What are you working on now?
I am completing work for a two-person show, with Helen Mirra, that opens in May at the Armory Center in Pasadena. I am also starting a new series of paintings that are modeled not from activist garments but from the garments of the female Amazon warriors on ancient Greek redware pottery. On these artifacts the Amazons are differentiated from Westerners by these garments, combination pant/tunics that are very heavily patterned. They are arguably some of the first depictions of “otherness,” and for sure of Eastern-ness in Western art. I think they are a fascinating subject right now, in the current political climate.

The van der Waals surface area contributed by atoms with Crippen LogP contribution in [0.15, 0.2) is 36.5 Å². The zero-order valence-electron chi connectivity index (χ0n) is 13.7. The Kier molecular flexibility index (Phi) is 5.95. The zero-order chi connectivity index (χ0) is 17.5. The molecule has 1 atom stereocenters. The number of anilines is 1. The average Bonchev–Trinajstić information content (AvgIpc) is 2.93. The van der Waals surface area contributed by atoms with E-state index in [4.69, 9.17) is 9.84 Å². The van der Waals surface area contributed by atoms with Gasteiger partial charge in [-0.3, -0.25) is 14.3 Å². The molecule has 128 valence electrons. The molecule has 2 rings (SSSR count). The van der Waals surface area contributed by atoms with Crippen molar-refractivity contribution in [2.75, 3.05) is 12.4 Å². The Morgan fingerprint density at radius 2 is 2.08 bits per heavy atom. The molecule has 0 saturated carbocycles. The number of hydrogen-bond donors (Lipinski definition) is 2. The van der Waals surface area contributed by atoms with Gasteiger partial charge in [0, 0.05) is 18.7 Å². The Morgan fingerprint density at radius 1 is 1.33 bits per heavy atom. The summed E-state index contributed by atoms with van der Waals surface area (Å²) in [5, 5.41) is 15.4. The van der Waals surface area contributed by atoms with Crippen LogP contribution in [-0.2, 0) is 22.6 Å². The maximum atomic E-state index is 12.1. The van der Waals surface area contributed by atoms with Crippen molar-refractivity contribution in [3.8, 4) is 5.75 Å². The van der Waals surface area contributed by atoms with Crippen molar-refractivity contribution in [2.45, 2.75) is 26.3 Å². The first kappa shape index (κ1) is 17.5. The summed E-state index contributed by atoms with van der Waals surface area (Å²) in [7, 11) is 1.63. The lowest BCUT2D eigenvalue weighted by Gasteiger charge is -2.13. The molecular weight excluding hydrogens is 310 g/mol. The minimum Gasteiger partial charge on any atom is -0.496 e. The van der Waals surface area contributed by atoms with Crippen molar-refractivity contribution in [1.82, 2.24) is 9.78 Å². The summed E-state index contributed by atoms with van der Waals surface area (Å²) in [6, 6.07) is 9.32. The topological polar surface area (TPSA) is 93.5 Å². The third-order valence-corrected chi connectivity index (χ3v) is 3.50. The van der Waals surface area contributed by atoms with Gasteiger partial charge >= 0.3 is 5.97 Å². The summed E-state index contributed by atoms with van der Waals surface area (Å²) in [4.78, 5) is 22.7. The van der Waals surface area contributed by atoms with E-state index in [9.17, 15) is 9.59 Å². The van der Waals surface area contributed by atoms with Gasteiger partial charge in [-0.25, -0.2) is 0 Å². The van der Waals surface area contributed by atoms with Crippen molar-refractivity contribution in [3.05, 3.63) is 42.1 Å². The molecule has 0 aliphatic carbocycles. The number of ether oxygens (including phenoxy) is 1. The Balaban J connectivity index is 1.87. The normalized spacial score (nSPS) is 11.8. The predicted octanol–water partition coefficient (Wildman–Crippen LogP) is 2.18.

I also have a web-based project at congratulationsandcelebrations.org through which anybody can check out a battle-axe motif sweater, sourced from Greenham Commons, to wear while performing a (self-defined) act of courage. There have been almost 50 renters since the project started in September, and you can follow the documentation on Instagram @congratulationsandcelebrations. Or you can check out the sweater yourself—I send it round trip, free of charge!